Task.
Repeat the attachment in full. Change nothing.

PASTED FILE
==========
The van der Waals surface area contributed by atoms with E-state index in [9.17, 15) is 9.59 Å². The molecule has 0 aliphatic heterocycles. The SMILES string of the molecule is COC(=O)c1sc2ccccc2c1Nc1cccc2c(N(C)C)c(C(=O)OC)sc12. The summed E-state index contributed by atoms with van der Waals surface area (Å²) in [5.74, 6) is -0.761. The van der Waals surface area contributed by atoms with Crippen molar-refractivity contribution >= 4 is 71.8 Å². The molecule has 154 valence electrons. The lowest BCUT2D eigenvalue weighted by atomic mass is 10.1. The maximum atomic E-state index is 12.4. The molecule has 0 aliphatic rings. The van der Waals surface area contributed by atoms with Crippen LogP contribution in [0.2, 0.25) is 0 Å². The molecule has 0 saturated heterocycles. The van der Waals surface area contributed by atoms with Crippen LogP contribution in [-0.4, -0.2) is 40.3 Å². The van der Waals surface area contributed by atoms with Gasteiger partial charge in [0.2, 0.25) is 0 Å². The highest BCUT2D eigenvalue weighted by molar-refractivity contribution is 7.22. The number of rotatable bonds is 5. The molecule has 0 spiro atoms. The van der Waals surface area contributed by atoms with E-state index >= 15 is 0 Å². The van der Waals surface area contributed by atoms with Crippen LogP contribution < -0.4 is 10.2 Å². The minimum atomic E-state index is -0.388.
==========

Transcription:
The van der Waals surface area contributed by atoms with E-state index in [9.17, 15) is 9.59 Å². The molecule has 0 aliphatic heterocycles. The SMILES string of the molecule is COC(=O)c1sc2ccccc2c1Nc1cccc2c(N(C)C)c(C(=O)OC)sc12. The summed E-state index contributed by atoms with van der Waals surface area (Å²) in [5.74, 6) is -0.761. The van der Waals surface area contributed by atoms with Crippen molar-refractivity contribution >= 4 is 71.8 Å². The molecule has 154 valence electrons. The lowest BCUT2D eigenvalue weighted by atomic mass is 10.1. The maximum atomic E-state index is 12.4. The molecule has 0 aliphatic rings. The van der Waals surface area contributed by atoms with Crippen LogP contribution in [0.2, 0.25) is 0 Å². The molecule has 0 saturated heterocycles. The van der Waals surface area contributed by atoms with Crippen LogP contribution in [-0.4, -0.2) is 40.3 Å². The van der Waals surface area contributed by atoms with Gasteiger partial charge in [0.2, 0.25) is 0 Å². The highest BCUT2D eigenvalue weighted by molar-refractivity contribution is 7.22. The number of rotatable bonds is 5. The molecule has 0 spiro atoms. The van der Waals surface area contributed by atoms with E-state index >= 15 is 0 Å². The van der Waals surface area contributed by atoms with Crippen LogP contribution < -0.4 is 10.2 Å². The minimum atomic E-state index is -0.388.